Yesterday I was rushing to fit in little stops around the city. So after checking out Chad’s fine scooter, I was off. I’m fascinated with these two wheel machines and there is still much to learn.
Next was a visit with someone I met last year.
Justin, who runs Vespa Portland and Scooter King, which sells Genuine. Justin just switched locations and is now probably the contender for best scooter shop. In his old shop, you had hold your breath to get past someone, now we could breakdance and roller skate inside, it’s a huge warehouse. But it’s accented with warm, smart colors and just the right amount of boutique and rockin warehouse.
I played sales lady and talked to several customer; even helped answer some questions. Justin has more scoots than I’ve seen anywhere around the country. But, he’s out of the Buddy, for right now. This new scooting frenzy is unbelievable. Justin bought some P.E.A.C.E SCOOTER shirts. I wished him lots of luck, left some postcards with him and went to meet my friends for dinner.
The vegetarian dish I had at Swagats was scrumptious. Our conversation was amazing. The ride home was supposed to be easy. We were headed home to finish our shows and trade music. Erika asked if I was ok with the bridge. I thought she meant the Steel Bridge, and that one is ok. But she meant the Stadium Freeway Bridge, which is part of the highway!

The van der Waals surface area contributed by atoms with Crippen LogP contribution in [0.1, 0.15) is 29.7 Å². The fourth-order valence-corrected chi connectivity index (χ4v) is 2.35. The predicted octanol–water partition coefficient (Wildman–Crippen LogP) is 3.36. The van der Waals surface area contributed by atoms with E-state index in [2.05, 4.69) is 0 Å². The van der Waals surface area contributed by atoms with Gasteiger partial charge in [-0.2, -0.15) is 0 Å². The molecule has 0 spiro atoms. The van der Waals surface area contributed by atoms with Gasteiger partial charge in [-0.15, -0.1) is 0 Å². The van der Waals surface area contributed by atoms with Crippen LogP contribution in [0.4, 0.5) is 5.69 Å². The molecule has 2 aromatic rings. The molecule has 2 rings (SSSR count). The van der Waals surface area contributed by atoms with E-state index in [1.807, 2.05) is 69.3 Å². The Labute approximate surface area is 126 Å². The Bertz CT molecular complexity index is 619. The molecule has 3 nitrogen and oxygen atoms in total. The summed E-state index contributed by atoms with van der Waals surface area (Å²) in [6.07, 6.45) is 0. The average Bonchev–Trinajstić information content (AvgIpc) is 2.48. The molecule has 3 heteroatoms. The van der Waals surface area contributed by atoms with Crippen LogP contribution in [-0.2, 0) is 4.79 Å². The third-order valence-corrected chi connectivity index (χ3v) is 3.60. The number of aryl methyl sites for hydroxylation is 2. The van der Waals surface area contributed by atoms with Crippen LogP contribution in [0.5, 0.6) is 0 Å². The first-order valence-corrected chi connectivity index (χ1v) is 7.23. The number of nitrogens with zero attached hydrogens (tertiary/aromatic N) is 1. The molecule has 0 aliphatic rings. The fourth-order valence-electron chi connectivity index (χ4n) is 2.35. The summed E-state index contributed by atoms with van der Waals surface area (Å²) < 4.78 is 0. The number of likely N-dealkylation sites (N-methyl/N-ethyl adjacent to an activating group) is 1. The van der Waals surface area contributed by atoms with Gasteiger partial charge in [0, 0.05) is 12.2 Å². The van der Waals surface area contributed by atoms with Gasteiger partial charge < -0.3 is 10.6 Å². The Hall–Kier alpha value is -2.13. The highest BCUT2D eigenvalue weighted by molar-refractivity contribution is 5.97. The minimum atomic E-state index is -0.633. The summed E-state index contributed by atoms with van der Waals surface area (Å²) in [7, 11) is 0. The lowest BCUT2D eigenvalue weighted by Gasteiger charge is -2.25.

I was following her and was still dubious that we were actually getting on the highway, even though we were clearly getting on the highway. I thought to myself that the ramp would actually lead us to another road, which is the case in many cities. You get on just for a second to get you over, if that makes sense.
Then I see, around the bend, a quite expansive bridge. And it’s high up. The wind pummeled me and our merging lane dumped us into the fast lane. A tractor trailer was beside me. And then another behind it. I was in the fast lane going 30. I couldn’t control my scoot in the strong wind, especially right now, with the suspension the way it is. I threw on the hazards and felt like this might be the end. Erika was gone. It was me alone, struggling. She’s not used to scooters. It’s beyond her. She would have no idea what it was like in my head right now. My arms were limp, this happens when I get nervous. I plugged along. People gave me sympathetic looks as they drove by. I think they were scared for me and wanted to distance themselves. Their looks gave reassured me. Had I been in California, someone would have made me a hood ornament. Thanks Oregon!
Phew. I made it and then I was on the Interstate. Yay! I’ve never been so happy to be on an Interstate. I jumped off AT THE FIRST EXIT and navigated my way home. See, I know where I’m going. I actually beat them home, but that’s because they were waiting at the exit further down the road. I almost puked. I had a full belly and there had been no time to steel myself for what was ahead, as I have in most bridge crossing situations.
So that’s my bridge story. We swapped some music and I plotted the route to Seattle. I’m well rested and caught up on work, kinda sorta. I’ve even had some Stumptown espresso. I’m in the Pacific Northwest, afterall, and I know exactly the shop to visit the SECOND I arrive in Seattle. Cafe Vivace. With the cold, I had to cut back on caffeine. Now it’s time to plunge into the thick, pungent espressos that await me. Crude oil. Yum!
I’m excited to switch back into traveler mode. I will be volunteering in Seattle and going on a group ride. If you are there, maybe we can meet. Let’s have some espresso!